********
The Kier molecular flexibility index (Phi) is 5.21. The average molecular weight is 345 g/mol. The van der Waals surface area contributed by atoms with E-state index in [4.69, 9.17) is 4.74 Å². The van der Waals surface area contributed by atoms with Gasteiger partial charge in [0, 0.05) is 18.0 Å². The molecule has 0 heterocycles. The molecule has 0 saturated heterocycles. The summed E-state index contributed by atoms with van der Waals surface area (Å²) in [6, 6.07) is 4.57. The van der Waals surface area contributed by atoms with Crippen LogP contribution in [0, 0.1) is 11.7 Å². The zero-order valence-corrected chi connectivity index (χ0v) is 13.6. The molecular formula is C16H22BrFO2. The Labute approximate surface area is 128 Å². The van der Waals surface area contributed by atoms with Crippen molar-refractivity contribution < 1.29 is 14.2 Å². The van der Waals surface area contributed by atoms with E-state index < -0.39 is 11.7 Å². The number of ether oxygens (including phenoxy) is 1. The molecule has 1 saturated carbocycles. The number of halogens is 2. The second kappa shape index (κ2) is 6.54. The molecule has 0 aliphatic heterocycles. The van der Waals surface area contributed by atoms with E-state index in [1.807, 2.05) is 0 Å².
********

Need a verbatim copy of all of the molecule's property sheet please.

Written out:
The Kier molecular flexibility index (Phi) is 5.21. The average molecular weight is 345 g/mol. The van der Waals surface area contributed by atoms with E-state index in [4.69, 9.17) is 4.74 Å². The van der Waals surface area contributed by atoms with Gasteiger partial charge in [0, 0.05) is 18.0 Å². The molecule has 0 heterocycles. The molecule has 0 saturated heterocycles. The summed E-state index contributed by atoms with van der Waals surface area (Å²) in [6, 6.07) is 4.57. The van der Waals surface area contributed by atoms with Crippen LogP contribution in [0, 0.1) is 11.7 Å². The zero-order valence-corrected chi connectivity index (χ0v) is 13.6. The molecular formula is C16H22BrFO2. The Labute approximate surface area is 128 Å². The van der Waals surface area contributed by atoms with Crippen molar-refractivity contribution < 1.29 is 14.2 Å². The van der Waals surface area contributed by atoms with E-state index < -0.39 is 11.7 Å². The number of ether oxygens (including phenoxy) is 1. The molecule has 1 saturated carbocycles. The number of halogens is 2. The second kappa shape index (κ2) is 6.54. The molecule has 0 aliphatic heterocycles. The van der Waals surface area contributed by atoms with E-state index in [1.807, 2.05) is 0 Å².